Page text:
5 On Your Side

Airline Experience a Flying Fiasco for Fuquay-Varina Woman

Posted September 12, 2007

— Even when everything goes right, flying can be frustrating these days. Add delays, cancellations and a security issue – all with a young child– and it can be a fiasco.

Last month, Denise Peloso and her young son, Andrew, tried to head to Wisconsin for her grandmother's funeral.

Her problems began at a security checkpoint because of a spelling error on her United Airlines ticket. And, she said, they kept getting worse.

Peloso had paid almost $800 for two round-trip tickets, but the airline canceled the flight because of mechanical problems. She spent the next two hours in line trying to find another flight and make her connection.

"They said, 'Don't worry about it. We'll get you connected. Don't worry about it,'" Peloso said.

Then, the original flight was "uncanceled." But passengers sat for another two hours before boarding a plane to Chicago. The Pelosos missed their connection to Wisconsin.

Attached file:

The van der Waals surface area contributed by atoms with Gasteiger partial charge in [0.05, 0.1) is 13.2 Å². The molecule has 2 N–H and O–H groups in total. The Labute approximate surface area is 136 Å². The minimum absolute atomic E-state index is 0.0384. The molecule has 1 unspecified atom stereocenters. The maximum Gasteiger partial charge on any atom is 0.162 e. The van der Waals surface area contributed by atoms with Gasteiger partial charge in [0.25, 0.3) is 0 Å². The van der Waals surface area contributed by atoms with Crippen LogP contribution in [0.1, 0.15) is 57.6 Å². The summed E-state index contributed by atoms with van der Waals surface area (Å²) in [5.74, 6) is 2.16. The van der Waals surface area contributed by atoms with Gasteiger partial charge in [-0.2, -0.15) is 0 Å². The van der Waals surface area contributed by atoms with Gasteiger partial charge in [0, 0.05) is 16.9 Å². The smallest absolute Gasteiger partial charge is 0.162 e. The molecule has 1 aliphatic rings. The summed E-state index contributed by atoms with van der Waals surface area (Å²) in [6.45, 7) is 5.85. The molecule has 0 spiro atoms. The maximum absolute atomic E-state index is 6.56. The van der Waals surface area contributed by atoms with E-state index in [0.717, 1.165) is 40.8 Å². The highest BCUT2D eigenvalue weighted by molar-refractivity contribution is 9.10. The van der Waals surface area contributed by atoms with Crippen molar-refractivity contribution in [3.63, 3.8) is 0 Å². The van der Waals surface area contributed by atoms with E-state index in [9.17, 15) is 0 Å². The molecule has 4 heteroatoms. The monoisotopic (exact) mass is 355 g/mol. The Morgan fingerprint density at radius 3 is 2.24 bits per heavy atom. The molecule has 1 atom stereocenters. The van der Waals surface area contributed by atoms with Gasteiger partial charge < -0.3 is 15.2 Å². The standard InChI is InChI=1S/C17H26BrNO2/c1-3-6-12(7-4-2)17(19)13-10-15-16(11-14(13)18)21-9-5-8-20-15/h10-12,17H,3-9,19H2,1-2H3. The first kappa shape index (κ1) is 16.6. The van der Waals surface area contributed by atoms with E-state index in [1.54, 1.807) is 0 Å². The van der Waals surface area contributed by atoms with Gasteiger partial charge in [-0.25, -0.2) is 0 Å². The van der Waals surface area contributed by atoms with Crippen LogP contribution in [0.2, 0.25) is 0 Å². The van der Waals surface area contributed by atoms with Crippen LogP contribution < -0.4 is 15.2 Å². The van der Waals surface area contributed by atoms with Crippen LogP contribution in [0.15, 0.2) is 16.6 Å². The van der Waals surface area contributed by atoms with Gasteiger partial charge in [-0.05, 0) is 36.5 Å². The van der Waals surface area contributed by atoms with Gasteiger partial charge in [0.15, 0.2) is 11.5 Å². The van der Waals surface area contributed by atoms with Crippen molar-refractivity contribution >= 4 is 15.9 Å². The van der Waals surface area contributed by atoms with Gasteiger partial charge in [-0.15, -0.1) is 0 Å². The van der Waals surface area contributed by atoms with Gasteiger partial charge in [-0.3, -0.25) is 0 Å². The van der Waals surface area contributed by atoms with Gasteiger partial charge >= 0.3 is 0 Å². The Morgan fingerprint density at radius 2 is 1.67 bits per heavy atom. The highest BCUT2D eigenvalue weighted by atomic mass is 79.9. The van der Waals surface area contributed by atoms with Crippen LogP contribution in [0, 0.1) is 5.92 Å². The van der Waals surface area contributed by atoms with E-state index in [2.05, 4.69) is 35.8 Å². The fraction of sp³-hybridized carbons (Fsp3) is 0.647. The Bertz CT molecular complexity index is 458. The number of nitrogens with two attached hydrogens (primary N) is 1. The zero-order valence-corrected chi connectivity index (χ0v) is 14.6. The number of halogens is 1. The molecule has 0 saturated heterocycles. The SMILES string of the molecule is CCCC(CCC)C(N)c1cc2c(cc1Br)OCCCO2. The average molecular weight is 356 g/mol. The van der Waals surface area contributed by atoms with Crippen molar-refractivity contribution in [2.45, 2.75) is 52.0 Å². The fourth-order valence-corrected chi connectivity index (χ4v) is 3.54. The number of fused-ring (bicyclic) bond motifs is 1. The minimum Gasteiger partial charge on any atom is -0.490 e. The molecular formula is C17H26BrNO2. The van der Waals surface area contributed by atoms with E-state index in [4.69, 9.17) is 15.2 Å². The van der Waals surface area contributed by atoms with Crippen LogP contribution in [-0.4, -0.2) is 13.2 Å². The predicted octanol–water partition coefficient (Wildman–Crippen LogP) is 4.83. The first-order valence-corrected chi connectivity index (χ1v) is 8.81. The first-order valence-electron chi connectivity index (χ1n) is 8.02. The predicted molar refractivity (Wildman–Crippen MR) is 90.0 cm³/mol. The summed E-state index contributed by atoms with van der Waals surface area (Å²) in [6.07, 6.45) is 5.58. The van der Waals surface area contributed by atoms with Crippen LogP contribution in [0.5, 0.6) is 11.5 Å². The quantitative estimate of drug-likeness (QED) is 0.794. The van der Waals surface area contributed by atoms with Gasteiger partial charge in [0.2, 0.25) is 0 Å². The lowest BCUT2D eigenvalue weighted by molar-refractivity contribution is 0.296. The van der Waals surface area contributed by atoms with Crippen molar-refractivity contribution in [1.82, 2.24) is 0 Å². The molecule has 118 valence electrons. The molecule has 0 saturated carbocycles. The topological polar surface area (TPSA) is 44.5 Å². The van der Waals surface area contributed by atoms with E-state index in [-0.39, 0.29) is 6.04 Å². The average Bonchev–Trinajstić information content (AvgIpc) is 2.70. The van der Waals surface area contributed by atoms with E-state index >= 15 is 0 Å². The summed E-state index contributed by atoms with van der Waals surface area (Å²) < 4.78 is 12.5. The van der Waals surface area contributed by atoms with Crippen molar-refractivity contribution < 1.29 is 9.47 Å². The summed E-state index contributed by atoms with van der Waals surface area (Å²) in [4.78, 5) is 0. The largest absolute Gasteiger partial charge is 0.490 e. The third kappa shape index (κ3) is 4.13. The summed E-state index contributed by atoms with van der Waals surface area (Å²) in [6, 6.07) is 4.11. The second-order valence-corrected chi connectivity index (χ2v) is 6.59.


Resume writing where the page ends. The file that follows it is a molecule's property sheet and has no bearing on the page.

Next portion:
"I go up to the first counter.I see and I ask the lady, 'How can you help me? I need to get on a connecting flight right away or I'm going to miss something I need to get to tonight,'" Peloso said.

She was sent to another counter with another line and another 1.5-hour wait. She got a seat on a late flight, but then it was canceled.

She and Andrew were stranded in Chicago at 11 p.m. with no chance of making the funeral.

"I didn't know, at this point, what I should do," Peloso said. "Should I go home? Should I fly there, anyway, to be able to spend time with my relatives. I was just so furious and frustrated, I just said, 'You know what, get me back home.'"

But that wasn't easy, either, Peloso said. She had to spend the night, and pay another $380 for new tickets.

"I'm just, I'm furious. I'm furious," Peloso recalled. "I want my money back. No one's listening to me. Everybody I've talk to says they can't help me."

In the end, she paid more than $1,100 for the trip. Once home, Peloso called United, asking for a refund.

"She said, 'I can't do anything for you. There's nothing that we can do for you. You took up a seat on our plane. There's nothing we can do for you,'" Peloso said.

Then, she called 5 on Your Side, which then called United.

Spokesman Jeff Kovick cited "extenuating circumstances" and refunded the entire $1,100 and sent her two travel vouchers worth $300 each.